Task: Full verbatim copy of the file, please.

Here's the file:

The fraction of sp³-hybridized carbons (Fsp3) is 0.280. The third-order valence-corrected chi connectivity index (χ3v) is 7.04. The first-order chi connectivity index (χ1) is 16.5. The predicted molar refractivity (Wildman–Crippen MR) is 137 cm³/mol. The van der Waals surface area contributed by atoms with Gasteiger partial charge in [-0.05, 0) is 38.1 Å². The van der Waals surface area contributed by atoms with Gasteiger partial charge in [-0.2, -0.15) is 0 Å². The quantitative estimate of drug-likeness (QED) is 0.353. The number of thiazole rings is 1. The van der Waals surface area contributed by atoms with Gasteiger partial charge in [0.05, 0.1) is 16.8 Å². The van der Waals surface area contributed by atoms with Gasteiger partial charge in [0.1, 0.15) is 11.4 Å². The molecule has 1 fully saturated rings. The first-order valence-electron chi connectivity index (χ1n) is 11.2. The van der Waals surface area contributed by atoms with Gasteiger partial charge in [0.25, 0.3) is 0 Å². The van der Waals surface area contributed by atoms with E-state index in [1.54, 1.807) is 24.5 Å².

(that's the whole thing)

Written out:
The fraction of sp³-hybridized carbons (Fsp3) is 0.280. The third-order valence-corrected chi connectivity index (χ3v) is 7.04. The first-order chi connectivity index (χ1) is 16.5. The predicted molar refractivity (Wildman–Crippen MR) is 137 cm³/mol. The van der Waals surface area contributed by atoms with Gasteiger partial charge in [-0.05, 0) is 38.1 Å². The van der Waals surface area contributed by atoms with Gasteiger partial charge in [-0.2, -0.15) is 0 Å². The quantitative estimate of drug-likeness (QED) is 0.353. The number of thiazole rings is 1. The van der Waals surface area contributed by atoms with Gasteiger partial charge in [0.05, 0.1) is 16.8 Å². The van der Waals surface area contributed by atoms with Gasteiger partial charge in [0.1, 0.15) is 11.4 Å². The molecule has 1 fully saturated rings. The first-order valence-electron chi connectivity index (χ1n) is 11.2. The van der Waals surface area contributed by atoms with Gasteiger partial charge in [0.25, 0.3) is 0 Å². The van der Waals surface area contributed by atoms with E-state index in [1.54, 1.807) is 24.5 Å².